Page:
The topological calculation of Aharonov-Bohm phases associated with D-branes in the absence of a Neveu-Schwarz

It is well known that the existence of a magnetic field will affect the phase of electrically charged particles, even when the particles do not pass through the region containing the magnetic field. The canonical example was formulated by Aharonov and Bohm [

The canonical Aharonov-Bohm setup, with electrically charged particles moving along each of two paths,

First, note that the existence of the

When we consider D-branes, however, things are not so simple. In [

In this paper, Sections

Let us begin by considering Type IIA theory on

We next wish to lift our element of

Since

A completely analogous argument goes through in K-theory. Indeed, one may write a long exact sequence similar to that above, and all subsequent statements and actions carry over. Specifically, the long exact sequence

Next, note that the test brane defines an element of

In K-theory, we define a similar product operation via tensor products of bundles. The external K-cup product is a group morphism

When extended to higher K-groups, this product becomes

Letting

We see that we may therefore pair

To measure the Aharonov-Bohm phase at infinity, we must move the test brane on a closed path in

We may parametrize our path by a function

To show that this lift is unique, we use the bordism and direct sum relations. Consider the K-cycle

Surface

Then for appropriate choice of continuous

In the cohomological case, there is an intersection pairing on a compact oriented

We use this to define another pairing

Returning to the K-theoretic case, recall that from our torsion flux, test brane, and path of the test brane we have defined elements of

The intersection form is the nondegenerate pairing

Poincaré duality and the Thom isomorphism give [

Setting

Thus the intersection form is a nondegenerate pairing between K-homology and K-theory,

To summarize our formulation for the Type IIA case, the torsion flux defined an element of

Now that we have given the topological details of the K-theoretic formula for Aharonov-Bohm phase in the Type IIA case, we would like to develop similar statements for the Type IIB and Type I cases.

In the Type IIB situation, the torsion flux takes values in

Finally, we may make a similar proposal in the Type I scenario. Here, the torsion flux is valued in

Some explanation is required to justify labelling this

In the Type I case, these open string interactions can be viewed from the perspective of the effective gauge theory defined on the worldvolume of 9-branes used to construct the D-brane system. The two D-branes correspond to topological defects in the gauge bundle defined on the 9-brane system, and the K-theoretic pairing specified above measures the topological phase induced by the relative motion of the defects. We will return to this gauge bundle perspective later, in Section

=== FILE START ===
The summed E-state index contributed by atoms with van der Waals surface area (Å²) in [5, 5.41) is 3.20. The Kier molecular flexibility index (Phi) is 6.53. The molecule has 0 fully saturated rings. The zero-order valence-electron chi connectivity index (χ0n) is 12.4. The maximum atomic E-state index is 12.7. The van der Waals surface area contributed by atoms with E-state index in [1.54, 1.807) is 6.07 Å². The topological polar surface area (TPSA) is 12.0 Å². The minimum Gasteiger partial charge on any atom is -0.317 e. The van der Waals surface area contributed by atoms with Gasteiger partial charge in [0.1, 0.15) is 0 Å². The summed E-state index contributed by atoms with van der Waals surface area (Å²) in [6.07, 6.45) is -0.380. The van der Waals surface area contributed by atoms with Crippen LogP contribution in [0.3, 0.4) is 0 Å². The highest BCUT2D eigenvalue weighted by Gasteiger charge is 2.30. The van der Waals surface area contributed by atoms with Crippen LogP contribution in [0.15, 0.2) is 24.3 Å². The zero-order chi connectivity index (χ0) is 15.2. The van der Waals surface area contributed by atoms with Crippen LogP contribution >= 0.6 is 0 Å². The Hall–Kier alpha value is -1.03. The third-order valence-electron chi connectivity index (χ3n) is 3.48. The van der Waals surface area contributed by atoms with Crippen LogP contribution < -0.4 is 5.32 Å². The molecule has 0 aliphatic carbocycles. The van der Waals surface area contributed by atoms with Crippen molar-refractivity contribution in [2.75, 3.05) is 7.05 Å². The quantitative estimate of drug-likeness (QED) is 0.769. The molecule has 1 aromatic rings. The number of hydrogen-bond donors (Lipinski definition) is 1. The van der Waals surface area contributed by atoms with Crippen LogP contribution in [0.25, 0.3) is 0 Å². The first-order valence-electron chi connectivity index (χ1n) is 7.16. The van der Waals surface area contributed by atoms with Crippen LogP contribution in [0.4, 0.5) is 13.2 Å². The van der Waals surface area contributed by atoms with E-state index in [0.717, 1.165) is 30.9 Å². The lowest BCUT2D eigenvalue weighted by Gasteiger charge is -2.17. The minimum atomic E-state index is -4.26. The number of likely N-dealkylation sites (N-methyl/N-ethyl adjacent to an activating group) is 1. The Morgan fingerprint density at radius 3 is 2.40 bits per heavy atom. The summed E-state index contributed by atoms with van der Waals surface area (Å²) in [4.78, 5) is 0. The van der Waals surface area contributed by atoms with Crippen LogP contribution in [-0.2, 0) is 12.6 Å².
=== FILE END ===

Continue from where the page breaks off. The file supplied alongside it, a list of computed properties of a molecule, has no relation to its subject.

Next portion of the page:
Here we describe the pairing

First we define a

We may define a

Next, recall that a K-cycle in

Since

Let

Then given a

Finally, given a cycle

Note that we can use the D-brane charges instead of the RR fields in our prescriptions. The K-theory class associated with an RR-field may be mapped in a well-defined way to the K-theory class associated with the D-brane charge via the isomorphism

We now consider an Aharonov-Bohm experiment for a

The 8-brane determines the nontrivial element of

Next, the (−1)-brane determines an element of

We also have the associated Dirac operator along

Our analytic pairing can be evaluated by using the pullback via

Then we find that our pairing gives

This result agrees with the calculation performed in [

In this paper we have developed formulae to calculate the Aharonov-Bohm phase of torsion Ramond-Ramond fluxes in the Type II and Type I string theories based upon the K-theoretic classification of Ramond-Ramond fields and D-brane charges. These formulae were constructed in two different but equivalent fashions, one being purely topological and the other employing the reduced eta-invariant. The topological pairing was shown to exist and be well defined. The analytic perspective was used to calculate the phase for the

The author would like to thank G. W. Moore for the helpful discussions.